Cracks were reportedly found on 13 out of 150 Boeing 737 Next Generation (NG) planes operated by Korea’s airlines, prompting the Korean government to ban the operation of all the 737 models. Korean Air, and Jeju Air and other low-cost carriers (LCC) which are operating Boeing’s 737NG jets are likely to be financially affected.
Korea’s Ministry of Land, Infrastructure and Transport announced on Nov. 11 that it inspected as many as 100 B737NG jets, 79 of which had accumulated more than 20,000 flight cycles and 21 within 20,000 flight cycles, and found cracks in 13 of them. These cracks were found on five B737NG planes operated by Korean Air, three by Jin Air, three by Jeju Air, and two by Eastar Jet.
The Ministry has set out to inspect the 737NG models since Oct. 10 and ordered the airlines to ground the cracked jets one after another. “We have reported the cracking issues to Boeing, the producer of 737NG, so as to get technical reviews and advice,” said a ministry official.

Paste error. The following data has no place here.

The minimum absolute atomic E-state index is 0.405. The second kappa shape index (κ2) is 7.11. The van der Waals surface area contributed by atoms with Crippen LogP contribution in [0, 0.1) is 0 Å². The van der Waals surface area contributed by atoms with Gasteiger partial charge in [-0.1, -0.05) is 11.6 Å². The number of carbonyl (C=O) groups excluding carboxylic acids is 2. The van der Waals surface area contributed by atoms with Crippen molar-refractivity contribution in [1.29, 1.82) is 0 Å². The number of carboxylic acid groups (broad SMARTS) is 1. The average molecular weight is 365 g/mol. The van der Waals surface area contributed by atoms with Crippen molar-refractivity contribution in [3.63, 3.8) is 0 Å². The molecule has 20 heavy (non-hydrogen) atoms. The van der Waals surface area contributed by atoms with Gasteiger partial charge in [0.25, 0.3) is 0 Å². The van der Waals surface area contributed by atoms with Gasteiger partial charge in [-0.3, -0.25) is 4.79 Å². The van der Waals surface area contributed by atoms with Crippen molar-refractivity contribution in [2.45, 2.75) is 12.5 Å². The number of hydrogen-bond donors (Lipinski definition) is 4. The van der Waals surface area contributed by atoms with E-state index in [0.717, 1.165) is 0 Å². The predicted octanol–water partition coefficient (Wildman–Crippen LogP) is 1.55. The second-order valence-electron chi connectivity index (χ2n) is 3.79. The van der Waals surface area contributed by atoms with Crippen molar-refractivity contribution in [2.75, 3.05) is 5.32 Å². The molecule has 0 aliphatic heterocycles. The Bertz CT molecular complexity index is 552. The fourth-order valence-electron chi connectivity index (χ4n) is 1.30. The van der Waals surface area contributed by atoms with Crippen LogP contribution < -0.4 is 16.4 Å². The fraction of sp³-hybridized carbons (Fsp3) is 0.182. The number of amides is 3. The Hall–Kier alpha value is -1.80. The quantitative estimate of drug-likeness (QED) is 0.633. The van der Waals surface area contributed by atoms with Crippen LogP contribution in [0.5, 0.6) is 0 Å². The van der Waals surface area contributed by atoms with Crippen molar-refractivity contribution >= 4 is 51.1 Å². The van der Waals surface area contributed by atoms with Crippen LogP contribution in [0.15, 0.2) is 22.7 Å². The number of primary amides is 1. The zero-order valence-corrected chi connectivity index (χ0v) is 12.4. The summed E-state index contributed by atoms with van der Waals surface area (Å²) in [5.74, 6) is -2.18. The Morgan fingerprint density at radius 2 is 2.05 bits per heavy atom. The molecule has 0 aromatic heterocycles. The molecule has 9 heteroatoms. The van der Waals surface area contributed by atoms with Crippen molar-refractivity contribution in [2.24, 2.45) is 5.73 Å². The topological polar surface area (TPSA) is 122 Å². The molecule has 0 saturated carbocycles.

The Korean authority’s decision to carry out urgent inspection came after the Federal Aviation Administration (FAA) issued Airworthiness Directive (AD) on Oct. 4 for the B737NG with cracks on its pickle forks, key elements which attach the plane’s body to its wing structure. Under the guidance of the FAA, the world’s biggest plane maker inspected its 1,139 B737NG planes that had completed more than 30,000 flight cycles, only to find cracks on 53 planes and to ground them immediately.
Boeing’s emergency repair team who entered Korea at the end of last month is working to replace the cracked parts of the planes. The ministry quoted Boeing officials as saying, “It will take about two weeks to fix a plane, so Boeing will be able to complete repair of all the 13 planes by early next January.” The authority plans to finish probing the remaining 50 planes by Nov. 25, and to inspect again B737NF models which were found to have no problems.
With growing concerns about the defects in B737NG planes, domestic budget carriers which are operating the planes in question will unavoidably face operational disruption. In particular, repairing the cracks will take much time, during which the defected planes should be grounded, which will, in turn, cause disruption in their flight schedule.